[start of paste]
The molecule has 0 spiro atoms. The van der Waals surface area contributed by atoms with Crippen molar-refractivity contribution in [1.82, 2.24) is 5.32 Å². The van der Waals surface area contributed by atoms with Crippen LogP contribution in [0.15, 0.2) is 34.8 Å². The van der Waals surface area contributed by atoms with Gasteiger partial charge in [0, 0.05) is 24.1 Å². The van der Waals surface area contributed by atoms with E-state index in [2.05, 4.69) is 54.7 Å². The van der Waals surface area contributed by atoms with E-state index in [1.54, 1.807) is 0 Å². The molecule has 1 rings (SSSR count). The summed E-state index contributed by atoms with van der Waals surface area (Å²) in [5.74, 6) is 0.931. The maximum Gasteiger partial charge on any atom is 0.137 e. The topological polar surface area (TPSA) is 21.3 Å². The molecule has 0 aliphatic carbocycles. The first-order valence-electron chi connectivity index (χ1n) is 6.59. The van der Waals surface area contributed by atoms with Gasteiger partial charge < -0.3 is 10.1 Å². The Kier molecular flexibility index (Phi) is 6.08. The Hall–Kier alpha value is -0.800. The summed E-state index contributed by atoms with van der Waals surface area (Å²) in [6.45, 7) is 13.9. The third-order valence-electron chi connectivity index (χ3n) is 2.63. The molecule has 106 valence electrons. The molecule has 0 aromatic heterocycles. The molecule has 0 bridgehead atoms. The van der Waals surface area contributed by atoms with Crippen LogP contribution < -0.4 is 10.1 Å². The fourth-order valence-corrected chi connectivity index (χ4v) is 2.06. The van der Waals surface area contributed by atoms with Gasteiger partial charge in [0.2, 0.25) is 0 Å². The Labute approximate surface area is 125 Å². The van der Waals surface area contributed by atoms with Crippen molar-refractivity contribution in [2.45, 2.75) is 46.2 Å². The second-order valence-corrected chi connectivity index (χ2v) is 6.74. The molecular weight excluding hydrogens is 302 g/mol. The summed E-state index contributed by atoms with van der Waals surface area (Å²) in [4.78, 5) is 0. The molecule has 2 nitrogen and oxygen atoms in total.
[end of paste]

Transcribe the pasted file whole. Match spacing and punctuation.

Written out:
The molecule has 0 spiro atoms. The van der Waals surface area contributed by atoms with Crippen molar-refractivity contribution in [1.82, 2.24) is 5.32 Å². The van der Waals surface area contributed by atoms with Crippen LogP contribution in [0.15, 0.2) is 34.8 Å². The van der Waals surface area contributed by atoms with Gasteiger partial charge in [0, 0.05) is 24.1 Å². The van der Waals surface area contributed by atoms with E-state index in [2.05, 4.69) is 54.7 Å². The van der Waals surface area contributed by atoms with E-state index in [1.54, 1.807) is 0 Å². The molecule has 1 rings (SSSR count). The summed E-state index contributed by atoms with van der Waals surface area (Å²) in [5.74, 6) is 0.931. The maximum Gasteiger partial charge on any atom is 0.137 e. The topological polar surface area (TPSA) is 21.3 Å². The molecule has 0 aliphatic carbocycles. The first-order valence-electron chi connectivity index (χ1n) is 6.59. The van der Waals surface area contributed by atoms with Gasteiger partial charge < -0.3 is 10.1 Å². The Kier molecular flexibility index (Phi) is 6.08. The Hall–Kier alpha value is -0.800. The summed E-state index contributed by atoms with van der Waals surface area (Å²) in [6.45, 7) is 13.9. The third-order valence-electron chi connectivity index (χ3n) is 2.63. The molecule has 106 valence electrons. The molecule has 0 aromatic heterocycles. The molecule has 0 bridgehead atoms. The van der Waals surface area contributed by atoms with Crippen LogP contribution < -0.4 is 10.1 Å². The fourth-order valence-corrected chi connectivity index (χ4v) is 2.06. The van der Waals surface area contributed by atoms with Gasteiger partial charge in [0.2, 0.25) is 0 Å². The Labute approximate surface area is 125 Å². The van der Waals surface area contributed by atoms with Crippen molar-refractivity contribution in [2.45, 2.75) is 46.2 Å². The second-order valence-corrected chi connectivity index (χ2v) is 6.74. The molecular weight excluding hydrogens is 302 g/mol. The summed E-state index contributed by atoms with van der Waals surface area (Å²) in [4.78, 5) is 0. The molecule has 2 nitrogen and oxygen atoms in total.